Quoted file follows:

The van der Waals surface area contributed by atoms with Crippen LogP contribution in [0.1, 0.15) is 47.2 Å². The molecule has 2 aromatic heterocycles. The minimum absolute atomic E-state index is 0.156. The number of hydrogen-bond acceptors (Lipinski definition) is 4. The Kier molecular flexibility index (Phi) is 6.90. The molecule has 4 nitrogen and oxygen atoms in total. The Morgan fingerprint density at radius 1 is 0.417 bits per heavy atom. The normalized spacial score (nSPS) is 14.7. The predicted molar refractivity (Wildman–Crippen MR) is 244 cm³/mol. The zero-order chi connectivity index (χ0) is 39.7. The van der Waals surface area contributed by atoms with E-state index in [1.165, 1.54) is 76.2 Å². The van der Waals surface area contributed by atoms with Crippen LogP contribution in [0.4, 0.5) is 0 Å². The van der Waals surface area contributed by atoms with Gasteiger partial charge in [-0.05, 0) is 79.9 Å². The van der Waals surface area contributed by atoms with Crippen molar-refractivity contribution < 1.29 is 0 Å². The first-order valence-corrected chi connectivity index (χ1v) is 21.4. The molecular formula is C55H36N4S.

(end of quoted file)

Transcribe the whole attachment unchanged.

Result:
The van der Waals surface area contributed by atoms with Crippen LogP contribution in [0.1, 0.15) is 47.2 Å². The molecule has 2 aromatic heterocycles. The minimum absolute atomic E-state index is 0.156. The number of hydrogen-bond acceptors (Lipinski definition) is 4. The Kier molecular flexibility index (Phi) is 6.90. The molecule has 4 nitrogen and oxygen atoms in total. The Morgan fingerprint density at radius 1 is 0.417 bits per heavy atom. The normalized spacial score (nSPS) is 14.7. The predicted molar refractivity (Wildman–Crippen MR) is 244 cm³/mol. The zero-order chi connectivity index (χ0) is 39.7. The van der Waals surface area contributed by atoms with E-state index in [1.165, 1.54) is 76.2 Å². The van der Waals surface area contributed by atoms with Crippen LogP contribution in [0.4, 0.5) is 0 Å². The van der Waals surface area contributed by atoms with Gasteiger partial charge in [-0.05, 0) is 79.9 Å². The van der Waals surface area contributed by atoms with Crippen molar-refractivity contribution < 1.29 is 0 Å². The first-order valence-corrected chi connectivity index (χ1v) is 21.4. The molecular formula is C55H36N4S.